Manila, September 17, 2003  (STAR) Former Sen. Wigberto Tañada said yesterday the collapse of the 5th Ministerial Conference of the World Trade Organization (WTO) in Cancun, Mexico should impel the Philippines to immediately correct the country’s unilateral and accelerated tariff reduction program that was "too steep and too fast" even by the standards of the WTO itself.

In a statement, Tañada, lead convenor of the Fair Trade Alliance (FTA), stressed the failure of the Cancun talks means continued unfairness in global trade as developed countries will continue to subsidize their local industries to the detriment of developing countries.

"The massive subsidies of developed countries to their local industries, particularly in agriculture, means the continued perpetration of unfair trade practices on developing countries, especially those that blindly opened their markets without safeguards. This means that developing countries like the Philippines will continue to be the dumping ground of unfairly priced goods that will undermine local industries and threaten jobs and development. No developing country can ever compete against subsidized production," Tañada said.

Tañada said the government should now immediately shoot down its MFN (most-favored nation) accelerated tariff reduction program by repealing Executive Order 334 that is set to slash tariffs on imported products to 0 to 5 percent by Jan. 1, 2004.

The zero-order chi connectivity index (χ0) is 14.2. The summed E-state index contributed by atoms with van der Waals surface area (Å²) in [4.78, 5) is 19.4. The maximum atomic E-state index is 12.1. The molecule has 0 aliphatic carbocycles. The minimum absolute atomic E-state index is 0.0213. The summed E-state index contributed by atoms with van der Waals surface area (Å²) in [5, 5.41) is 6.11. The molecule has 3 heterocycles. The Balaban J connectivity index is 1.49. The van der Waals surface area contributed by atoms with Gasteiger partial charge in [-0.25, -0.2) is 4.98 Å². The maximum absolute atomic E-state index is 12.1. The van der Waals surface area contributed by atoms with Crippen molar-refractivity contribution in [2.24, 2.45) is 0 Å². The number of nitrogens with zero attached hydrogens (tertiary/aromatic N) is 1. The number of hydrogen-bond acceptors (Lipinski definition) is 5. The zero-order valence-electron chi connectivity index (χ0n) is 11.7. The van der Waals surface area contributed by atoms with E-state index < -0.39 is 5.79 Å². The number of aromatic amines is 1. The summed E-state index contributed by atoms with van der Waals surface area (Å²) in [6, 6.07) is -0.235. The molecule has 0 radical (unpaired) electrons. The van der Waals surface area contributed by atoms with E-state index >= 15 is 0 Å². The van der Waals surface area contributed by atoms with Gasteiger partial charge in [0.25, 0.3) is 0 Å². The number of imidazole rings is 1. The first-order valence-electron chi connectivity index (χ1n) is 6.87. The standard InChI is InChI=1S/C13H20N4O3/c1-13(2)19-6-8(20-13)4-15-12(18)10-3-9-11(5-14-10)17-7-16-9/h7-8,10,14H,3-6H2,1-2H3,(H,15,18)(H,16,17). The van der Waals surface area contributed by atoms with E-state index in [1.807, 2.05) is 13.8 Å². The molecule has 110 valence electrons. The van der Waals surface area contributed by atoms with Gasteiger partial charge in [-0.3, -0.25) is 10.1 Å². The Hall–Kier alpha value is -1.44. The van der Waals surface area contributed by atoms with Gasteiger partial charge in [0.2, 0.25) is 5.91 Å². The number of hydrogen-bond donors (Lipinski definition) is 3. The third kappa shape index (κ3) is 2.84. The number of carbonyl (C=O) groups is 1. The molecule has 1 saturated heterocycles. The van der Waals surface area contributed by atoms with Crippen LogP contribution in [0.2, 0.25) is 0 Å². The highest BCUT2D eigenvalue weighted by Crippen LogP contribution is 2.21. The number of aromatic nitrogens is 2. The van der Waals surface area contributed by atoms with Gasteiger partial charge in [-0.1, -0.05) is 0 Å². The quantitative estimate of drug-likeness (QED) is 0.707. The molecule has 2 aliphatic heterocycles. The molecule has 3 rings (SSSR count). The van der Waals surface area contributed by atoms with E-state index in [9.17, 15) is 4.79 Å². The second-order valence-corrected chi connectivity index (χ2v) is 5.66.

"Our tariff reform reduction program that was pursued by the Philippines two decades ago are not even WTO commitments but a unilateral policy. In doing so, we engaged in ‘unilateral tariff disarmament" causing the collapse of many of our local industries and the loss of many jobs and livelihoods of our workers and farmers. Since these are self-inflicted tariff cuts, we can reverse the course especially with the failure of the Cancun talks. We have to ‘rearm’ as other nations have done and will do from hereon. Otherwise, we will continue to be the dumping ground of unfairly traded goods," he said.

Tañada cited the strong position taken by the Philippines during the talks, particularly in aligning with other developing nations such as China, India, Indonesia and Malaysia in the G23 (Group of 23) against efforts of rich nations to maintain their subsidies while pressuring poor nations to open up their markets. "But the Philippines position in Cancun, no matter how brave, will be put to naught if our trade and tariff policies will not be correspondingly corrected," he said.

The FTA is a multi-sector organization formed two years ago in defense of Philippine industries, agriculture and jobs from the ill-effects of unbridled globalization and trade liberalization.

Reported by: Sol Jose Vanzi

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